Friday, November 12, 2010

Bush Confesses Torturing

In a recent book, "Decision Points", former president George W. Bush stated that he did, in fact, order waterboarding. Waterboarding has been considered torture for generations. Bush's lawyers told him it was legal, he says.

Bush's bold confession has both the ACLU and Amnesty International calling for an investigation.

Meanwhile, in Britain, according to BBC News UK:
"Iraqi civilians systematically abused, court hears

More than 220 Iraqi civilians were subjected to "systemic abuse", including torture, by British soldiers and interrogators in Iraq, the High Court was told on Friday.

The allegations concern the period 2003 to 2008."
Victims of torture seek redress. A trial is underway.

Meanwhile, over at WikiLeaks, evidence is undergoing discovery:

"At 5pm EST Friday 22nd October 2010 WikiLeaks released the largest classified military leak in history. The 391,832 reports ('The Iraq War Logs'), document the war and occupation in Iraq, from 1st January 2004 to 31st December 2009 (except for the months of May 2004 and March 2009) as told by soldiers in the United States Army. Each is a 'SIGACT' or Significant Action in the war. They detail events as seen and heard by the US military troops on the ground in Iraq and are the first real glimpse into the secret history of the war that the United States government has been privy to throughout.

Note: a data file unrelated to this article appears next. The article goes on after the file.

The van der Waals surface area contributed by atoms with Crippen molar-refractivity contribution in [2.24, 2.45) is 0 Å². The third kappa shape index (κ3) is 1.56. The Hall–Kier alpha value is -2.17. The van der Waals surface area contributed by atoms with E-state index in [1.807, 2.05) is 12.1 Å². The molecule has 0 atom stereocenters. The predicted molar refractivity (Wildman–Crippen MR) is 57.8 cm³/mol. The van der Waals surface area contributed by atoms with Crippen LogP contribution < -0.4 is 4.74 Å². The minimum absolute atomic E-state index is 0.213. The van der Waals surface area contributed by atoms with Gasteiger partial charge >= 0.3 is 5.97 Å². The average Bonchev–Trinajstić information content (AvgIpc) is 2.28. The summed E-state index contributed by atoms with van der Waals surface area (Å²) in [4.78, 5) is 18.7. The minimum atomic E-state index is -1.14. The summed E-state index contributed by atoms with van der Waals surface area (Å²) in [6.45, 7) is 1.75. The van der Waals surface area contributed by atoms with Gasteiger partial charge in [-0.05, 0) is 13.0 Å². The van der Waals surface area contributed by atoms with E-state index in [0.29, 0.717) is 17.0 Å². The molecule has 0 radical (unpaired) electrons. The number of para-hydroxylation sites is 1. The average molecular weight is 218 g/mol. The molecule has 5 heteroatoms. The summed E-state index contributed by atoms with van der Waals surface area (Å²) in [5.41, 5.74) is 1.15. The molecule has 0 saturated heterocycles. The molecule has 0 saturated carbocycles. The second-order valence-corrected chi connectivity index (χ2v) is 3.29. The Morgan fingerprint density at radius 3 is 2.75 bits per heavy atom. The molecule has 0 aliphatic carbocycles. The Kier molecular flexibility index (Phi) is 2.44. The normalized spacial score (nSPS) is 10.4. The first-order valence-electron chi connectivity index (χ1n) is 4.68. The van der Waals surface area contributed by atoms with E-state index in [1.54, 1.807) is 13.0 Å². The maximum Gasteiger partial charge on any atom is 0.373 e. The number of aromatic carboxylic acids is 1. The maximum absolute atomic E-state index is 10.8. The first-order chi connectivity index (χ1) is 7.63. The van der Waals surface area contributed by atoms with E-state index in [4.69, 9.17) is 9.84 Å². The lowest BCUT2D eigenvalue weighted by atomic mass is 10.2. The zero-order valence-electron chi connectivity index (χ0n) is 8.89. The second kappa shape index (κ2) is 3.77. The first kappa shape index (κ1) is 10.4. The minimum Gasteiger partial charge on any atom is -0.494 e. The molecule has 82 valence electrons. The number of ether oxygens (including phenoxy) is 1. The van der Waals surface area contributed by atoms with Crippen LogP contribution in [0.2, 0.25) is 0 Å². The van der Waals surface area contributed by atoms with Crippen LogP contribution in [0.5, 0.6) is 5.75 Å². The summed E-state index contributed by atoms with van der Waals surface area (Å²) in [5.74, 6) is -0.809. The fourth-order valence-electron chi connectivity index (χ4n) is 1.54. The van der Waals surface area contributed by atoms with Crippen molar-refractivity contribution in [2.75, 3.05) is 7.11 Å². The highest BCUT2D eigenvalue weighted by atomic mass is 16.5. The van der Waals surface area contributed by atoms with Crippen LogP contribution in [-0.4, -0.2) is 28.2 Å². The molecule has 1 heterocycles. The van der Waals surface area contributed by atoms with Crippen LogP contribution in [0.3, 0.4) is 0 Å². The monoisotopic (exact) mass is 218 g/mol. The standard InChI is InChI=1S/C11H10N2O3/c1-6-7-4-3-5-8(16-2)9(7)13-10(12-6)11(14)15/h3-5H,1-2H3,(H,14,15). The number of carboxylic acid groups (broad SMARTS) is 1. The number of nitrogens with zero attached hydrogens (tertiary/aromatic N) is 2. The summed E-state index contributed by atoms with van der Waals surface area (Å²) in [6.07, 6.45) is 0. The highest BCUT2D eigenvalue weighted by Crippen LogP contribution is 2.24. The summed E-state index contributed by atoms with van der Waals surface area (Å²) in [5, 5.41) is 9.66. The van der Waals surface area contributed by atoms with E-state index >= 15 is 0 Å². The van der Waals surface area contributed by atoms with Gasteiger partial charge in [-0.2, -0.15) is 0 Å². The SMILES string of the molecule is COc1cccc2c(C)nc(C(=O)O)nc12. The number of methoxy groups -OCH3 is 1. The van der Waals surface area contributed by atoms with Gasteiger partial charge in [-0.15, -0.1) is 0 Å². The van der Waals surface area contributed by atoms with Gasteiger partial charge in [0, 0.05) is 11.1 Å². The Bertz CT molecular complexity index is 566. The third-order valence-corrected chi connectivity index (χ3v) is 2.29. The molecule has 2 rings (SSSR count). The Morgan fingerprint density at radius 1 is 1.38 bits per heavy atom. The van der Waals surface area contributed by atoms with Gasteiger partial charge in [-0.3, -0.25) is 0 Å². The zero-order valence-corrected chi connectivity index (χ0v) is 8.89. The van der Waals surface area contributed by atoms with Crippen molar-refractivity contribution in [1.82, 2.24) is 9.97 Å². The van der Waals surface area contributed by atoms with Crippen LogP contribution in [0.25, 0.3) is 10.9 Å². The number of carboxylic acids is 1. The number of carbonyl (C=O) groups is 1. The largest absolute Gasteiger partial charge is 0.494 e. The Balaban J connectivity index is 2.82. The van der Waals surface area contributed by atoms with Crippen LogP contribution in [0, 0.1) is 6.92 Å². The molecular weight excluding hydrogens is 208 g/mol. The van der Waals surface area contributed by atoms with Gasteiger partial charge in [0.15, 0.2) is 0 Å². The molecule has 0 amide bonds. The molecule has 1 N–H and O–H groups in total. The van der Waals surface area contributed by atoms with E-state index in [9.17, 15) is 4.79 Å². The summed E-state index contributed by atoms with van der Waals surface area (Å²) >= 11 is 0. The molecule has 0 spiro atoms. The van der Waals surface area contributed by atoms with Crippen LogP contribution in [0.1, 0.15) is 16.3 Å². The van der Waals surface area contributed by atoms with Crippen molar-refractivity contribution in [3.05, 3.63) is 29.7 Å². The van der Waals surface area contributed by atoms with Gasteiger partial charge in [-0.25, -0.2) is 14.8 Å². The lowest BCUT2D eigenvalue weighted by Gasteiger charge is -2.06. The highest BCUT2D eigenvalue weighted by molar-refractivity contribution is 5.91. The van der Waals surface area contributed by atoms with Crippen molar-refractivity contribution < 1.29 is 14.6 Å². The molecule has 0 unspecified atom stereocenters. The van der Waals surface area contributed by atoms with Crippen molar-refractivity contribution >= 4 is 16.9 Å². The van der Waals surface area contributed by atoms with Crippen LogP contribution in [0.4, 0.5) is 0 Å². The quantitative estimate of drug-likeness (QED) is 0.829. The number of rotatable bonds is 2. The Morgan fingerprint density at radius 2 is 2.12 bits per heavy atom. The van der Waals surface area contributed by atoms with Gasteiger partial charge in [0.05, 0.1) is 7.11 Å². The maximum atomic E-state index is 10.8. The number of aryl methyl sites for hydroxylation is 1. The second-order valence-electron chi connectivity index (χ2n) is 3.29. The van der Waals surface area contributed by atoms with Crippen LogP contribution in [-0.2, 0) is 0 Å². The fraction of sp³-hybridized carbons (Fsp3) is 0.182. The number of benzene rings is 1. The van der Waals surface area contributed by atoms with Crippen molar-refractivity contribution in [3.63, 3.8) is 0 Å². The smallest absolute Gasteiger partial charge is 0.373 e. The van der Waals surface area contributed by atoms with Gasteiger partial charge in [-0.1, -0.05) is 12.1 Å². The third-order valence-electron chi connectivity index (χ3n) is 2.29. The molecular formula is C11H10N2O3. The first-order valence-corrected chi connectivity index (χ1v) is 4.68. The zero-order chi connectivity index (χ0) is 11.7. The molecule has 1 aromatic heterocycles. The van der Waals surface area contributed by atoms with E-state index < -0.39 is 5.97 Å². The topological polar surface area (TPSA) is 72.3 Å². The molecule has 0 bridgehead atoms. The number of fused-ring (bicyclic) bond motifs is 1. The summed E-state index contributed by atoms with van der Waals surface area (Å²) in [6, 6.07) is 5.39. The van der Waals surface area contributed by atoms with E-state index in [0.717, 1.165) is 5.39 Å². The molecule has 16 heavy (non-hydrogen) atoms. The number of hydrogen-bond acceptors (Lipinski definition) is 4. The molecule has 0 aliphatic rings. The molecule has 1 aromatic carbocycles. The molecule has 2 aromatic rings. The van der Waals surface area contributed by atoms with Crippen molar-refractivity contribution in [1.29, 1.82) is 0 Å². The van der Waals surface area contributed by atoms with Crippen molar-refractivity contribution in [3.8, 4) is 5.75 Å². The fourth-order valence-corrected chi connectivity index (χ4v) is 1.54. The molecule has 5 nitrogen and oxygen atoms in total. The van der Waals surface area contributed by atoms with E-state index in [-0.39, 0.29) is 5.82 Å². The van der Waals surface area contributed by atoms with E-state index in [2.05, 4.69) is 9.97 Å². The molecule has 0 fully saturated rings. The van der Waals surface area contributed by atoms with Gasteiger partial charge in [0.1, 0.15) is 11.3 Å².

The reports detail 109,032 deaths in Iraq, comprised of 66,081 'civilians'; 23,984 'enemy' (those labeled as insurgents); 15,196 'host nation' (Iraqi government forces) and 3,771 'friendly' (coalition forces). The majority of the deaths (66,000, over 60%) of these are civilian deaths.That is 31 civilians dying every day during the six year period. For comparison, the 'Afghan War Diaries', previously released by WikiLeaks, covering the same period, detail the deaths of some 20,000 people. Iraq during the same period, was five times as lethal with equivalent population size."

Clouds are gathering.


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